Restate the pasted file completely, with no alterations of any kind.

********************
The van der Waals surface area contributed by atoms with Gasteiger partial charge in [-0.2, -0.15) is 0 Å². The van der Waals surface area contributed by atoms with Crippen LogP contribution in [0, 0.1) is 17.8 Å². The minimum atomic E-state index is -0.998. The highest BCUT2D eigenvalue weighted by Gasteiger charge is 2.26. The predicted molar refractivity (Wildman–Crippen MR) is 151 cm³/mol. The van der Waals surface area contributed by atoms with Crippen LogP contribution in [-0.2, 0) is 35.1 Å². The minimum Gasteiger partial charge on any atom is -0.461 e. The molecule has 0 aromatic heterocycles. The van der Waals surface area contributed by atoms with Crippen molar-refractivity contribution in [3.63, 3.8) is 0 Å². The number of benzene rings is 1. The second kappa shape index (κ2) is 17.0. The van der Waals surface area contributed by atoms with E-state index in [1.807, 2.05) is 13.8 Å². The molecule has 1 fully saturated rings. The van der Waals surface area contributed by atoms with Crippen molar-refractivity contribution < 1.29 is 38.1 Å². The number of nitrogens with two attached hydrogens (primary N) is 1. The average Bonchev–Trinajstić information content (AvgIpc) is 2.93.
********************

The van der Waals surface area contributed by atoms with Gasteiger partial charge in [-0.2, -0.15) is 0 Å². The van der Waals surface area contributed by atoms with Crippen LogP contribution in [0, 0.1) is 17.8 Å². The minimum atomic E-state index is -0.998. The highest BCUT2D eigenvalue weighted by Gasteiger charge is 2.26. The predicted molar refractivity (Wildman–Crippen MR) is 151 cm³/mol. The van der Waals surface area contributed by atoms with Crippen LogP contribution in [-0.2, 0) is 35.1 Å². The minimum Gasteiger partial charge on any atom is -0.461 e. The molecule has 0 aromatic heterocycles. The van der Waals surface area contributed by atoms with Crippen molar-refractivity contribution in [3.63, 3.8) is 0 Å². The number of benzene rings is 1. The second kappa shape index (κ2) is 17.0. The van der Waals surface area contributed by atoms with E-state index in [1.807, 2.05) is 13.8 Å². The molecule has 1 fully saturated rings. The van der Waals surface area contributed by atoms with Crippen molar-refractivity contribution < 1.29 is 38.1 Å². The number of nitrogens with two attached hydrogens (primary N) is 1. The average Bonchev–Trinajstić information content (AvgIpc) is 2.93.